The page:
They took thousands of photographs documenting a widespread peculiarity of the press landscape in England: posters with sensational headlines advertising the newspapers on sale in kiosks.
From 23 November, Galerie Thaddaeus Ropac in Salzburg will show a group of pictures from the latest series by the English artists Gilbert & George.
Gilbert & George have spent many years preparing these London Pictures, which mark a new period in their work. They took thousands of photographs documenting a widespread peculiarity of the press landscape in England: posters with sensational headlines advertising the newspapers on sale in kiosks. They are like heralds blaring out fanfares, titillating public curiosity about the most outrageous and brutal stories of the day.
The events thus publicised are presented on the posters, and in the newspapers themselves, as "sensations", news which the passer-by – even catching only a brief glimpse of the headline – really has to buy the paper to find out more. These announcements attract attention by reporting almost exclusively criminal incidents: brutal assault, rape, robbery, murder and manslaughter – such are the topics that can be expected to rivet public attention.
"These calculated expectations, which Gilbert & George see as a social phenomenon, assume in the reader – whether or not he is aware of it – a relish for excesses of violence. The artists have re-worked the photographs of these posters with specific intent; as a background to the writing on the poster, they have added pairs of eyes which look at the viewer through the text – as though questioning his state of mind and his attitude to the horror realised by the words, which show a reality of which the viewer is himself a part, just as the two artists are also a part. Here, with the penetrating, critically questioning eyes, they represent the social individual. This links the new series with previous pictures by Gilbert & George in which, since the mid-1960s, they have frequently portrayed themselves – first as Living Sculptures, and most recently as witnesses and protesting victims in the quirky series of monumental Jack Freak Pictures, which launches a fierce attack on the conditions and moods of contemporary western society. In a quite different manner, the latest group of pictures from the studio of the two courteous, elegant gentlemen in London's East End once again manifests this angry look at the world around them – and around each of us" (Peter Iden).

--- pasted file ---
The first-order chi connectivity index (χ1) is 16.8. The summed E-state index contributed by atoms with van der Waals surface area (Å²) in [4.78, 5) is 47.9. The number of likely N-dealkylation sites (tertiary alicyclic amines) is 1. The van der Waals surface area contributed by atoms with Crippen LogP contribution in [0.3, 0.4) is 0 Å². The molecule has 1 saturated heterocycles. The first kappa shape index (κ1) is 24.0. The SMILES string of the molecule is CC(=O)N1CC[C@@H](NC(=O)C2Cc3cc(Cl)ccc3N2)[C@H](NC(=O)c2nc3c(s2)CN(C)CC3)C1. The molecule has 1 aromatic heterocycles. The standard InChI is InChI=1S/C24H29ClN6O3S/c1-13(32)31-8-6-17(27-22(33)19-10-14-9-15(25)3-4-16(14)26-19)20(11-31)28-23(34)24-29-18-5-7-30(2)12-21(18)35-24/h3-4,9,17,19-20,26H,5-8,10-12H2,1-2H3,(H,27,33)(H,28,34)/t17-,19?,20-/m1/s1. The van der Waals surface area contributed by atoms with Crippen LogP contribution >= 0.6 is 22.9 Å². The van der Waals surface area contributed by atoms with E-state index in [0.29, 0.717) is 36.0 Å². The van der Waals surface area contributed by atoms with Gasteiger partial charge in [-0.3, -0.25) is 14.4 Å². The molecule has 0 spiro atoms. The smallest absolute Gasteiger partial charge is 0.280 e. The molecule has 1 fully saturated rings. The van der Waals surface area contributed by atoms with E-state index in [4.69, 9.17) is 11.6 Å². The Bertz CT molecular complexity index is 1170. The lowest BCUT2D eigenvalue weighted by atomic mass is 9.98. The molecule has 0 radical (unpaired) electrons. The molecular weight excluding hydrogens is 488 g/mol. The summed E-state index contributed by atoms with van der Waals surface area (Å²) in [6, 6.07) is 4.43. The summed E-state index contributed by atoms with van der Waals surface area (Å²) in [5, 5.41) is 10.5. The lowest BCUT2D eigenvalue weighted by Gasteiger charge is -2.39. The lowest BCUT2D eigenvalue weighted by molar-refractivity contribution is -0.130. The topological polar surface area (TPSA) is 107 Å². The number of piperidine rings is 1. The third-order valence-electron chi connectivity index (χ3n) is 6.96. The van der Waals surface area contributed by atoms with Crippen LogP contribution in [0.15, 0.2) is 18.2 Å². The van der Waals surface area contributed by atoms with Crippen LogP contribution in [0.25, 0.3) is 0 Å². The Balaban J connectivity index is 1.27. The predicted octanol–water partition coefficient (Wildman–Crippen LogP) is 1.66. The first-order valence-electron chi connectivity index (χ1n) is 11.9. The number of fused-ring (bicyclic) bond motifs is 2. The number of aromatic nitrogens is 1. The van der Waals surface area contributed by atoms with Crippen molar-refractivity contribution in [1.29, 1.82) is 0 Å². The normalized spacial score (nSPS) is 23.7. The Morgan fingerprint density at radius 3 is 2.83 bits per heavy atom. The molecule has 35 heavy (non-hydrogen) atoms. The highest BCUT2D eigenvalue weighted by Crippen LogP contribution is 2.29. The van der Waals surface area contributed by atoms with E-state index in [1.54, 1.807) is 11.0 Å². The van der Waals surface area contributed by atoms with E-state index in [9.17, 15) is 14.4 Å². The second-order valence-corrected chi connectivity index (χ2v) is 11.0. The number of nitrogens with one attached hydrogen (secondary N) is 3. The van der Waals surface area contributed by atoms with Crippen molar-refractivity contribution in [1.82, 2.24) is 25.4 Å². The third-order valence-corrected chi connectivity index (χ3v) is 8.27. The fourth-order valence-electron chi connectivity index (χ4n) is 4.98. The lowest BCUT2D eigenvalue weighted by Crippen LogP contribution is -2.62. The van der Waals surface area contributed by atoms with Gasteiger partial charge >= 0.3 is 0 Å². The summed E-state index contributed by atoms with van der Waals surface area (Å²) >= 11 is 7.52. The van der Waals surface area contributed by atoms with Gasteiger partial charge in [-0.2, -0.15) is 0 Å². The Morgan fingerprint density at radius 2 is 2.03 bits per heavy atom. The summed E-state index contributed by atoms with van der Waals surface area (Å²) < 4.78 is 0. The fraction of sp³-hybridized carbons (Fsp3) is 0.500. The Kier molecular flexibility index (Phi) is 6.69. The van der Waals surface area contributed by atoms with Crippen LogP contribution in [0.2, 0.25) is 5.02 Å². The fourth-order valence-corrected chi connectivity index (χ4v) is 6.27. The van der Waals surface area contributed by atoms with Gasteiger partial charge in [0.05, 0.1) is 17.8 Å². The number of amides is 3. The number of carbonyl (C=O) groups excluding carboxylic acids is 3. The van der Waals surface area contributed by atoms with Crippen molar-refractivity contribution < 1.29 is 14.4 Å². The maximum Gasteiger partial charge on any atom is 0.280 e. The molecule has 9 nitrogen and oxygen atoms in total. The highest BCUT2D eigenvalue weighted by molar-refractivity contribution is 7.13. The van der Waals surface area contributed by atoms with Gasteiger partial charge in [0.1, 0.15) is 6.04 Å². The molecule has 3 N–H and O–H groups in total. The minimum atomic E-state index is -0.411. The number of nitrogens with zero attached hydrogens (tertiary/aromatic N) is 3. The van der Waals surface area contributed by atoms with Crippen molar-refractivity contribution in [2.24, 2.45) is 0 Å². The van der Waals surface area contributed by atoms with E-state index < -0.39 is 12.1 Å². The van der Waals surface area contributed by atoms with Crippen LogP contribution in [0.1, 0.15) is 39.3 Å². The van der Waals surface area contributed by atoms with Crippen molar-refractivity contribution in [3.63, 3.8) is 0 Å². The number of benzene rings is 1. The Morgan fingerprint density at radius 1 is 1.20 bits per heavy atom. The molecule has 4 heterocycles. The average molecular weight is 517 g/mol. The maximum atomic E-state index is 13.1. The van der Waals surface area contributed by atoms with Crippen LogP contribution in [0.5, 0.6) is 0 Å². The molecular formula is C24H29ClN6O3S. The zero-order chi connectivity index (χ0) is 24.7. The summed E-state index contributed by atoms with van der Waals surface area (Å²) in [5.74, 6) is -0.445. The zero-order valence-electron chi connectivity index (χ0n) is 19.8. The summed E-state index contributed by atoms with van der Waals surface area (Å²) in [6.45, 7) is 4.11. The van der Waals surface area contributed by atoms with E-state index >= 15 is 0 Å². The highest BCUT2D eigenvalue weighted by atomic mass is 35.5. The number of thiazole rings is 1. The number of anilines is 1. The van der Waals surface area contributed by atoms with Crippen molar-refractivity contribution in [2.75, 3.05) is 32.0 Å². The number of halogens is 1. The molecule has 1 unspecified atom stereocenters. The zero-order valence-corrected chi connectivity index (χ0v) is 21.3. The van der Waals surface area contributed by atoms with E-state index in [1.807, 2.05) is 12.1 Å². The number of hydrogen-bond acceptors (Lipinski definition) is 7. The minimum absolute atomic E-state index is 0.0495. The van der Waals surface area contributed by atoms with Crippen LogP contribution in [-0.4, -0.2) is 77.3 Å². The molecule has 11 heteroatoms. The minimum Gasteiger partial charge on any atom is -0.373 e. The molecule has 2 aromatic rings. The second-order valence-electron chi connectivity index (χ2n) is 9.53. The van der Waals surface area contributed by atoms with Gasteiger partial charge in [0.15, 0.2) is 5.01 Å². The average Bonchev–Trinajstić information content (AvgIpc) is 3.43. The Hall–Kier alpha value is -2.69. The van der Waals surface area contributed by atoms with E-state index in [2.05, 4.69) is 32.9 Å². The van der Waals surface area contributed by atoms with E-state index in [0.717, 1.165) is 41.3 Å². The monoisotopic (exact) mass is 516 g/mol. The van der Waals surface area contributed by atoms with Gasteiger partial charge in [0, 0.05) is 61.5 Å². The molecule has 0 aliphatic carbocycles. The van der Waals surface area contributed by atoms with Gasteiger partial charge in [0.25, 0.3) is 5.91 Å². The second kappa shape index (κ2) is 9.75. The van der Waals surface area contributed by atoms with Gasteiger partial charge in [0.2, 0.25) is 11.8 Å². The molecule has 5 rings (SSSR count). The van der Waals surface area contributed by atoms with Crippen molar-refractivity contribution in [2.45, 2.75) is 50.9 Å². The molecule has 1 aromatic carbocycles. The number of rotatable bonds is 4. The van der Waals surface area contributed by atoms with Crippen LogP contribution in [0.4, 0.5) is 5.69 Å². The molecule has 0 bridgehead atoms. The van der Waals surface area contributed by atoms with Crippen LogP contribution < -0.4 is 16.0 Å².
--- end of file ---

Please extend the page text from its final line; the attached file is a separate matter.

Gilbert (b 1943 in St. Martin in Thurn, Italy) studied at the Wolkenstein School of Art in South Tyrol, the Hallein School of Art in Austria, and the Munich Academy of Fine Arts, before attending St. Martin’s School of Art in London. There, in 1967, he met George (b 1942 in Plymouth, UK), who had previously been a student at Dartington Hall College of Art and Oxford Art School. During the 1960s, Gilbert & George expanded the concept of sculpture by making themselves the materials for their art-works, as Living Sculptures. They declared everyday activities to be art, and provoked opposition by using faeces, urine and sperm as principal motifs in their picture series. The duo was awarded the 1986 Turner Prize, exhibited in the British Pavilion at the 2005 Venice Biennale, and has held exhibitions in venues ranging from the Stedelijk Museum in Amsterdam (1971 and 1996) to the Tate Modern in London (2007).
The exhibition will be accompanied by a book containing an essay by Michael Bracewell.